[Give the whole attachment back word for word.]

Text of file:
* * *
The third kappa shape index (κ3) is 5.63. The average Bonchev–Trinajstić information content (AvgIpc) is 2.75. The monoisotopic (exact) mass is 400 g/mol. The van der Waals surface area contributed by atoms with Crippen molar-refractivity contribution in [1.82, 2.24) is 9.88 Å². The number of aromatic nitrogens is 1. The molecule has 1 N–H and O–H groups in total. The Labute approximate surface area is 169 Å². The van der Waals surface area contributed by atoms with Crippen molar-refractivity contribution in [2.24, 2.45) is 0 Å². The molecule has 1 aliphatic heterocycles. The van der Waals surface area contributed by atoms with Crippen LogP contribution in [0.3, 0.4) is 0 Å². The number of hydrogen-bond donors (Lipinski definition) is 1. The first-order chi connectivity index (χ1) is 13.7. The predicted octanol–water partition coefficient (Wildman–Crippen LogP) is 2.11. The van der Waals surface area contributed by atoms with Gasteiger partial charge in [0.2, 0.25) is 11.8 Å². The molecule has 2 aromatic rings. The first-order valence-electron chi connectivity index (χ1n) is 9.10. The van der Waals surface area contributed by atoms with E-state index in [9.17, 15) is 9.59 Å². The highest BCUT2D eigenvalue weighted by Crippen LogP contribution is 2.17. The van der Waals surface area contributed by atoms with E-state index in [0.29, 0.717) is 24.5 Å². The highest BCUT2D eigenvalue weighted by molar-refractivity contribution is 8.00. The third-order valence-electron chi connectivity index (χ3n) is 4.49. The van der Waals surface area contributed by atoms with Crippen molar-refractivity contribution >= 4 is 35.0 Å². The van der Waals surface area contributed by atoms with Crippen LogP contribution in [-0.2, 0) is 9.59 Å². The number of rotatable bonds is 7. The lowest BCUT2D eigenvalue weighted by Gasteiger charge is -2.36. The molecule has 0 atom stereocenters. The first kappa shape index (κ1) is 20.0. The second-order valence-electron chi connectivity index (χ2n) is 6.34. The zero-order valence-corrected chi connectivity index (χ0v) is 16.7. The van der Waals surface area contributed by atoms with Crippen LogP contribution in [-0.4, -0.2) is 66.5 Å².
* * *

The third kappa shape index (κ3) is 5.63. The average Bonchev–Trinajstić information content (AvgIpc) is 2.75. The monoisotopic (exact) mass is 400 g/mol. The van der Waals surface area contributed by atoms with Crippen molar-refractivity contribution in [1.82, 2.24) is 9.88 Å². The number of aromatic nitrogens is 1. The molecule has 1 N–H and O–H groups in total. The Labute approximate surface area is 169 Å². The van der Waals surface area contributed by atoms with Crippen molar-refractivity contribution in [2.24, 2.45) is 0 Å². The molecule has 1 aliphatic heterocycles. The van der Waals surface area contributed by atoms with Crippen LogP contribution in [0.3, 0.4) is 0 Å². The number of hydrogen-bond donors (Lipinski definition) is 1. The first-order chi connectivity index (χ1) is 13.7. The predicted octanol–water partition coefficient (Wildman–Crippen LogP) is 2.11. The van der Waals surface area contributed by atoms with Gasteiger partial charge in [0.2, 0.25) is 11.8 Å². The molecule has 2 aromatic rings. The first-order valence-electron chi connectivity index (χ1n) is 9.10. The van der Waals surface area contributed by atoms with E-state index in [9.17, 15) is 9.59 Å². The highest BCUT2D eigenvalue weighted by Crippen LogP contribution is 2.17. The van der Waals surface area contributed by atoms with E-state index in [0.29, 0.717) is 24.5 Å². The highest BCUT2D eigenvalue weighted by molar-refractivity contribution is 8.00. The third-order valence-electron chi connectivity index (χ3n) is 4.49. The van der Waals surface area contributed by atoms with Crippen molar-refractivity contribution >= 4 is 35.0 Å². The van der Waals surface area contributed by atoms with Crippen LogP contribution in [-0.2, 0) is 9.59 Å². The number of rotatable bonds is 7. The lowest BCUT2D eigenvalue weighted by Gasteiger charge is -2.36. The molecule has 0 atom stereocenters. The first kappa shape index (κ1) is 20.0. The second-order valence-electron chi connectivity index (χ2n) is 6.34. The zero-order valence-corrected chi connectivity index (χ0v) is 16.7. The van der Waals surface area contributed by atoms with Crippen LogP contribution in [-0.4, -0.2) is 66.5 Å².